As Carson at Scriptshadow likes to point out, screenwriting is 99% storytelling and 1% writing. If you’re telling a great story, no one will care very much about the quality of your prose. On the other hand, if you’ve got a sloppy story and you’ve wasted hours dressing it up with Ellroy-style cool-cat descriptions, then your reader will be infuriated. Your screenplay is not “professional” just because you took out all the pronouns.
But, with all that said, there is something to be said for bettering the quality of your prose, just enough to get people to actually read it. Most screenplay readers, including myself, get in the habit of just glossing over the prose paragraphs and only reading the dialogue unless we lose track of what’s going on. Why? Because the prose is usually just too turgid to wade through.
The danger is what John August calls “Dungeonmaster prose”, wherein the screenwriter categorically describes the size, shape, and contents of each room, as if walking the reader through a “Dungeons and Dragons” module.
In reaction to this, some screenwriters have adopted a “macho haiku” style, as perfected by Walter Hill’s screenplay for Alien (and never successfully replicated by anyone else.) The problem is that, in the end, you are more of a dungeonmaster than a poet: you really do need to describe everything well enough for your reader to picture the setting and understand everything that happens. When I read these macho pronoun-less screenplays I usually can’t figure out what’s going on.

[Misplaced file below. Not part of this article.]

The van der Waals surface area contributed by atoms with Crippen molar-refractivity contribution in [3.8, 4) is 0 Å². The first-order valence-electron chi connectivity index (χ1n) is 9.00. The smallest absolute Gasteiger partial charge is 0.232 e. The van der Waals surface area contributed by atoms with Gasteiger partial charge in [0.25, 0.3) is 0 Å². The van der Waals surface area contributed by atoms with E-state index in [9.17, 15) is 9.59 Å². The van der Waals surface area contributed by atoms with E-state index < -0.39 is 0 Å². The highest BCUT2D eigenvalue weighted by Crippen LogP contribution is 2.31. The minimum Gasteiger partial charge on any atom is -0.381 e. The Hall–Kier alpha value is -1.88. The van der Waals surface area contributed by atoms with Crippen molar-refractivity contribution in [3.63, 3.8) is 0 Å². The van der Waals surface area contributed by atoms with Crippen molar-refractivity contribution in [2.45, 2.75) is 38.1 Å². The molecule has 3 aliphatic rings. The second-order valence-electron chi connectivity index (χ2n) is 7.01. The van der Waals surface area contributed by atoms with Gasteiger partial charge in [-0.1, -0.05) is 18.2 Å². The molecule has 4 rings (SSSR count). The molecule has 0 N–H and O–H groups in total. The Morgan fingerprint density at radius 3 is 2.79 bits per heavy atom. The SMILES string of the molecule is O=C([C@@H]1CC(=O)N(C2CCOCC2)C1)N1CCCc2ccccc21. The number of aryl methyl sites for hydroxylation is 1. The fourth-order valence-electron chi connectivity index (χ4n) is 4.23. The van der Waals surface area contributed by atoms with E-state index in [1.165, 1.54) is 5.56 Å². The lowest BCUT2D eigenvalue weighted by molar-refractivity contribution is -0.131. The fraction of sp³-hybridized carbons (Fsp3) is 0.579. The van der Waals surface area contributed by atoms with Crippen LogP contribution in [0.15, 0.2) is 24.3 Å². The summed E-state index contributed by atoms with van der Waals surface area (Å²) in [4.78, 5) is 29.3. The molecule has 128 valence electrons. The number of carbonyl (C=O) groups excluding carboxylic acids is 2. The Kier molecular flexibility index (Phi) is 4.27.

The trick is to describe just enough to set the scene without boring the reader. And yes, along the way, you want to have punchy, fun prose. Here are some dos and don’ts:
- DO introduce major characters using colorful descriptions of their “type”: “In walks BRIAN, mid-30s, the sort of guy who offers to help you move the first time he meets you.”
- DON’T bog down your action scenes with needless similes: “The henchman’s head snaps back so fast you’d think it was an angry mongoose.”
- DO assume that the reader has been in this sort of location before: give a sentence or two describing what type of bar it is, but please don’t mention that it has barstools.
- DON’T use a simile instead of a description: “Brian enters a bar that might as well be the armpit on the world’s sweatiest plumber.” (I swear to you I’ve read descriptions like this.)
Then (and this literally happened) I looked over at the cover of the book I was reading, Naomi Klein’s rousing and deadly serious economic history of the last half century, “The Shock Doctrine”. And I suddenly realized: “Hey, that title isn’t merely descriptive!” It rhymes! And that makes it more memorable, which makes it more powerful. She did that on purpose!
Remember two entries back, where I ended my post by saying, “Every choice is a chance to multiply the meaning.”? You’re allowed to get away with stuff like that. Don’t knock our socks off, but don’t be afraid of punchy sentences, either.
But whatever you do, and this is the last time I’ll say this, don’t worry about the prose during your first draft. Just clarify everything. You’re going to have to change it all anyway, so all that work would be for nothing. Punch it up once you’ve done everything else. And now... you’re done!